Rob Schneider accuses ‘SNL’ of ‘indoctrinating’ people and names the sketch he felt was the point of no return

Rob Schneider performs onstage during the 'Comedy in Your Car's' drive-In concert at Ventura County Fairgrounds and Event Center on August 28, 2020 in Ventura, California.
Frazer Harrison / Getty Images

Everyone’s least favorite SNL cast member Rob Schneider sat down with Glenn Beck over the weekend to proclaim to a world that doesn’t care how he is no longer a “woke” Hollywood leftist. But at one point the Rob star got down to brass tacks, discussing the current state of the long-running NBC sketch comedy series, and you’ll be shocked to hear that he is no longer a fan. While this may put his chances of ever being brought back to host in jeopardy, what can we say — this guy shoots straight from the hip!

“One of the things is I travel around the country and try to perform, and you know, not indoctrinate people,” Schneider told, again, Glenn Beck of The Blaze, with a completely straight face, on the topic of how our country is so polarized.

“Like some comedy shows seem to be doing these days … I mean, I hate to crap on my own show,” he continued, before proceeding to crap all over his own show. “But when Hillary Clinton lost … which in understandable, [she’s] not exactly the most likable person in the room, and then when Kate McKinnon went out there in the cold opening…”

For the uninitiated, Schneider was referring to McKinnon’s now-infamous performance of “Hallelujah” in the immediate aftermath of the 2016 election, when more than half the country who voted for Clinton was mourning Donald Trump’s unprecedented win, despite having lost the popular vote by the widest margin in history.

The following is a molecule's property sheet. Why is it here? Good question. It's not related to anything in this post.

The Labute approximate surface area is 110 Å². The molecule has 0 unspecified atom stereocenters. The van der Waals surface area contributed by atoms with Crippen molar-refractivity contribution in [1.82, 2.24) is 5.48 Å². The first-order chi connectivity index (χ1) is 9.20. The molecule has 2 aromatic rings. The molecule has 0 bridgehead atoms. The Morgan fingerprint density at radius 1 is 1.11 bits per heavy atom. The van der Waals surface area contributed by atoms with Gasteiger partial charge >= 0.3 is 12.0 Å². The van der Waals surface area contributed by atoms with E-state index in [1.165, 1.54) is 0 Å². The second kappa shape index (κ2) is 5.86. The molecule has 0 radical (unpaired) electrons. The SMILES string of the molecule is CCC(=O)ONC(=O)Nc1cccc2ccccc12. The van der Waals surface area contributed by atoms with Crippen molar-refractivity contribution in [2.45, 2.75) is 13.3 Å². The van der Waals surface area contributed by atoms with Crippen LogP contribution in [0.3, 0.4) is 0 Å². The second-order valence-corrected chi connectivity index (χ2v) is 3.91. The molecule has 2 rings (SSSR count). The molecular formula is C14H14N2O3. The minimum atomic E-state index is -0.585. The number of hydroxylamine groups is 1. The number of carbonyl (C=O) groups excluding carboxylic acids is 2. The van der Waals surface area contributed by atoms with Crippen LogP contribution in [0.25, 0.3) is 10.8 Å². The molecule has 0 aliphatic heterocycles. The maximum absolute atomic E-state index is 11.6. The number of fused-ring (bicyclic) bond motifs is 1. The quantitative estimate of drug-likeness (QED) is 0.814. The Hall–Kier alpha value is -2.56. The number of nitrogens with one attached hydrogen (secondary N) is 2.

“You know, she’s dressed as Hillary Clinton and she starts playing ‘Hallelujah’ and I literally prayed, ‘Please have a joke at the end. Don’t do this. Please don’t go down there,'” Schneider explained. “And there was no joke at the end, and I went, it’s over — it’s not going to come back. It’s gone.”

“You can take the comedy routines, the ‘comedy routines,'” he continues, making air quotes. “You can take the comedic indoctrination process happening with each of the late night hosts and you could exchange them with each other. That’s how you know it’s not interesting anymore, because there’s not an independent voice anymore, it’s all just indoctrination by comedic imposition.”

We’ll excuse the irony of Adam Sandler’s least talented hanger-on telling us what is or isn’t interesting, because he comes so close to the point. Arguably, most comics and late night hosts would have probably preferred making jokes about something other than Trump for four years — and ongoing to this day — however, unfortunately, we got stuck with a president who can barely make it through a day without committing a treasonous offense. So maybe it’s an “agree to disagree” situation, here.